“He (Ivanovic) was among the most prominent Kosovo Serb representatives for almost two decades,” Braathu said. “He demonstrated relentless engagement for the benefit of his community and has been a valued interlocutor in Kosovo.”
“I have had the privilege of knowing him personally over the years and have always admired his intellect, composure, and commitment. To see that a politician can be murdered in cold blood in 2018 in Kosovo is a devastating thought.”
Ivanovic was facing a retrial for alleged war crimes against ethnic Albanians during the Kosovo war.
This story has been updated to clarify the details around Ivanovic’s death.

President Trump Is Correct About Putting America First

TRUMP PUTTING AMERICA FIRST IS THE ONLY CORRECT THING TO DO

 

As anyone who reads the Blog surely knows by now, I am not at all a fan of Donald Trump. It is difficult for me to think of a civil word in the concept of describing this person. Those who follow this Blog also know that I am not a fan of Hillary Clinton so I hope that you understand this article today is not about being a Democrat or a Republican as I am neither. So far though I do believe that the Republican Party is bringing much harm to themselves by standing behind this President. I do believe that if the Republicans have not gotten the guts to stand with the Democrats and to impeach Trump from Office before the November 2018 Mid-term Elections they are going to get slaughtered in those Elections. On a side note, I also feel that the Christians who are standing with this President are doing a great dishonor to Christ and His Holy Name as there is nothing holy about Mr. Trump. It is right and correct to pray for our Leaders but it is sinful to back sinful policies in the name of Christianity.

 

Now to the main headline of today’s commentary. Ever since Mr. Trump in his Campaign started using the slogan ‘America First’ he has drawn a lot of fire and anger from ‘the left, Democrats and liberals’. To me this anger is total stupidity! I do totally believe that Mr. Trump is a total racists but I do not at all consider this ‘slogan’ to be racist in any way. If Mr. Trump was saying something along the lines of ‘Whites First’ then yes, that would be totally racist. Yet any Leader or want to be Leader of any country who doesn’t create policies to put his own Nation first has no business being a Leader of that Nation. Think about it for a moment, if Mr. Trump’s slogan was ‘China First, or Russia First’, do you think that the American people would have elected him?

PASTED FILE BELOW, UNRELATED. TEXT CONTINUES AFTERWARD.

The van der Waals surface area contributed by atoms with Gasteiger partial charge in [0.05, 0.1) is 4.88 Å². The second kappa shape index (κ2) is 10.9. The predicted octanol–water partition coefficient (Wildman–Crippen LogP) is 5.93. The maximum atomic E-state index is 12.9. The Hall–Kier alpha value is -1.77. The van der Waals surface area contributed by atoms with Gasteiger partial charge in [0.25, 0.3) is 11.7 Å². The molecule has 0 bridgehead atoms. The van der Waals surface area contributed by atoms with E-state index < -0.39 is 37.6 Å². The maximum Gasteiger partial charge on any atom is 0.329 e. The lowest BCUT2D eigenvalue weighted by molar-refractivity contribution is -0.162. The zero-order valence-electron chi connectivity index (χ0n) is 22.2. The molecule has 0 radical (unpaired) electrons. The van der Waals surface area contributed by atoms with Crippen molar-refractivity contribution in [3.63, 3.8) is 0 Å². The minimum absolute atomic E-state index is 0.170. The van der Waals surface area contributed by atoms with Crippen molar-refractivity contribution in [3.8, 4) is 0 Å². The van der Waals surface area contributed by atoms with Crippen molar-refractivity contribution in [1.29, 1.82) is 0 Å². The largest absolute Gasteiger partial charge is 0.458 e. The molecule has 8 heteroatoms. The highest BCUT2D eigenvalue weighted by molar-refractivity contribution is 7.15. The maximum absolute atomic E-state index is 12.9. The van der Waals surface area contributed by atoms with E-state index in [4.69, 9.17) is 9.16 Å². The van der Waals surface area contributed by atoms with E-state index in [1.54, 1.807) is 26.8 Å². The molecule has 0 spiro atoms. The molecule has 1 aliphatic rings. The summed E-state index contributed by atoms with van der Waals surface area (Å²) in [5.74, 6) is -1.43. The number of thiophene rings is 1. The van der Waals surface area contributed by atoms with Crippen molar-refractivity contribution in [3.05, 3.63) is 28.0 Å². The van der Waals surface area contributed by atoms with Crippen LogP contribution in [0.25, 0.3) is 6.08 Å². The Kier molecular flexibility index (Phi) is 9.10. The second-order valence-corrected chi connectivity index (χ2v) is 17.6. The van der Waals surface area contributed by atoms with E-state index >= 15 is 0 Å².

If Chancellor Merkel of Germany vocally or via policies said her goal is to put the EU before Germany should be voted out of Office? If Prime Minister May of England did the same thing, should she be the Prime Minister? How about President Jinping of China, if he was pushing a policy of Japan first, would he still be the President of China? How about Mr. Putin of Russia, if he was saying ‘America First’, would he still be the President of Russia? What I am saying is, of course Mr. Trump should put the interest of America first, if he didn’t, wouldn’t he then be a traitor to his own Country? What I am saying is, just because you or I believe this person (I have a hard time calling him a man) to be ignorant self-centered scum of the Earth, it does not mean that everything he says is wrong nor from his racist Soul.

US ambassador resigns, saying he can no longer work with Trump

(THIS ARTICLE IS COURTESY OF CNN)

 

US ambassador resigns, saying he can no longer work with Trump

STORY HIGHLIGHTS

  • Feeley was a career diplomat who was sworn in as ambassador in January 2016
  • Deputy Chief of Mission Roxanne Cabral will step in until a new ambassador is nominated

Washington (CNN)The US ambassador to Panama has resigned over differences with the Trump administration.

A State Department spokesperson told CNN that Ambassador John Feeley “has informed the White House, the Department of State and the Government of Panama of his decision to retire for personal reasons, as of March 9 of this year.”
According to an excerpt of his resignation letter that was read to CNN, Feeley’s decision was clearly prompted by differences with the Trump administration but was made well before Thursday’s reporting about President Donald Trump’s “shithole” comments.
“As a junior foreign service officer, I signed an oath to serve faithfully the President and his administration in an apolitical fashion, even when I might not agree with certain policies. My instructors made clear that if I believed I could not do that, I would be honor bound to resign. That time has come,” Feeley wrote.
The letter goes on to say that he leaves the embassy “in good hands” and the US relationship with Panama is “strong.”
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Under Secretary of State for Public Diplomacy and Public Affairs Steven Goldstein told CNN that Feeley had submitted his resignation letter to the White House in late December.
“Everyone has a line that they don’t want to cross and we respect that,” Goldstein said. “We are sorry to see him go.”
Feeley was a career diplomat who was sworn in as ambassador in January 2016.
The spokesperson said Deputy Chief of Mission Roxanne Cabral will step in until a new ambassador is confirmed.
Panama will join the dozens of countries that do not currently have Senate-confirmed US ambassadors in place, including key US allies like South Korea, Jordan and Saudi Arabia.
While senior acting officials hold the reins in these important jobs, they are not permanent appointees and are limited in how long they can hold the roles.